In a recent and thorough review of the company’s wireless business, Earthlink has indicated that it is likely to drastically scale back its wireless efforts. This has come on the wings of massive business losses due to higher-than-expected deployment costs and lower-than-expected usage by residents of the cities where wireless networks have been established.
According to Earthlink President and CEO, Rolla Huff:
“After a review and analysis of our municipal wireless business, we have decided that making significant further investments in this area could be inconsistent with our objective of maximizing shareholder value.”
Earthlink’s decision to pull back from municipal Wi-Fi come as no shock to those who have been closely looking at the statistics (also known as the writing on the wall). Since the beginning of the year, municipal Wi-Fi has been floundering, and even the few deployments that are doing well are proving to be headaches (big ones) for Earthlink. In the case of a 135-square-mile network constructed for Philadelphia, Earthlink soon realized that the cost was much more than anticipated. Instead of using the expected 20 to 25 nodes per square mile, it was necessary to utilize as many as 47 to provide adequate coverage.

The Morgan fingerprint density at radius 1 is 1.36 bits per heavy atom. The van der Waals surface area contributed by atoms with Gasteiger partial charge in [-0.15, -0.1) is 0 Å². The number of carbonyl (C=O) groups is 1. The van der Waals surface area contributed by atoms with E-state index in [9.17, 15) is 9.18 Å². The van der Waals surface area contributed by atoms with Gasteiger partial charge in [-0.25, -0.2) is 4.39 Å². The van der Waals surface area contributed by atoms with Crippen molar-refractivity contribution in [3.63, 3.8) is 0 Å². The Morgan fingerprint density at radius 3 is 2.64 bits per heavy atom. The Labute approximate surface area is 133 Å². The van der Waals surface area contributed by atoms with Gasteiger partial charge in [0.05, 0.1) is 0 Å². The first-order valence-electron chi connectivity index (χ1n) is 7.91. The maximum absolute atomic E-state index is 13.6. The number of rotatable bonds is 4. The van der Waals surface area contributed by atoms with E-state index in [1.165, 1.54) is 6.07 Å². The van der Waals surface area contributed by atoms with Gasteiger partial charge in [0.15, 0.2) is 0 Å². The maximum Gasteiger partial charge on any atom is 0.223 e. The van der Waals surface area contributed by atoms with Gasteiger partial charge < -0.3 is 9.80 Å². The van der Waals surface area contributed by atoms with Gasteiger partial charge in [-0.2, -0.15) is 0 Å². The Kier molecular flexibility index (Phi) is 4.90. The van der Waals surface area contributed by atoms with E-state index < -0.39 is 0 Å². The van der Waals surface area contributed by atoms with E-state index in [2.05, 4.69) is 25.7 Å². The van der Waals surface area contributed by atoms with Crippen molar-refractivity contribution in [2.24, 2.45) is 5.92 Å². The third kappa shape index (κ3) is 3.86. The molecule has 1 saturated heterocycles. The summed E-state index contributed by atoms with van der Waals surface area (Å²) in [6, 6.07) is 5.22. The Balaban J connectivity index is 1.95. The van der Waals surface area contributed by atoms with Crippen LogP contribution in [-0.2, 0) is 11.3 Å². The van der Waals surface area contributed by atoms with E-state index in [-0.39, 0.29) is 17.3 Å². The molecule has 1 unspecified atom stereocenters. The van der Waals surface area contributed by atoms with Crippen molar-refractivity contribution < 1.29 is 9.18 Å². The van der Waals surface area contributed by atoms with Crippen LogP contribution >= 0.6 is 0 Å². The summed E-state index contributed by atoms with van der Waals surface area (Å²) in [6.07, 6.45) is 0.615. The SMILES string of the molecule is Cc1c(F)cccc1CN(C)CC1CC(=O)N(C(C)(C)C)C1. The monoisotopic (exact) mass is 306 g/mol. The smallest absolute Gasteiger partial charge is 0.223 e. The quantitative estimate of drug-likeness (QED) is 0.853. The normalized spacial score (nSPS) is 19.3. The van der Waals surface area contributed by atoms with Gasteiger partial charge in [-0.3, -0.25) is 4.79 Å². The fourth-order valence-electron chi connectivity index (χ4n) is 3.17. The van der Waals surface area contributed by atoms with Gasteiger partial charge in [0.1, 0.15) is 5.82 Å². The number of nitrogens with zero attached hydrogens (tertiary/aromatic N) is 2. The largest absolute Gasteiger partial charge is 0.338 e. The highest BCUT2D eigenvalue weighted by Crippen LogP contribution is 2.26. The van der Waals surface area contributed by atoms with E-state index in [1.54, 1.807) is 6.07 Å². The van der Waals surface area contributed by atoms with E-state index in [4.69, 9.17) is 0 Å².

Is municipal Wi-Fi on its way out? Some say yes while others say no. It is clear, however, that at least for now, most cities are reluctant to commit to being anchor tenants for Wi-Fi networks.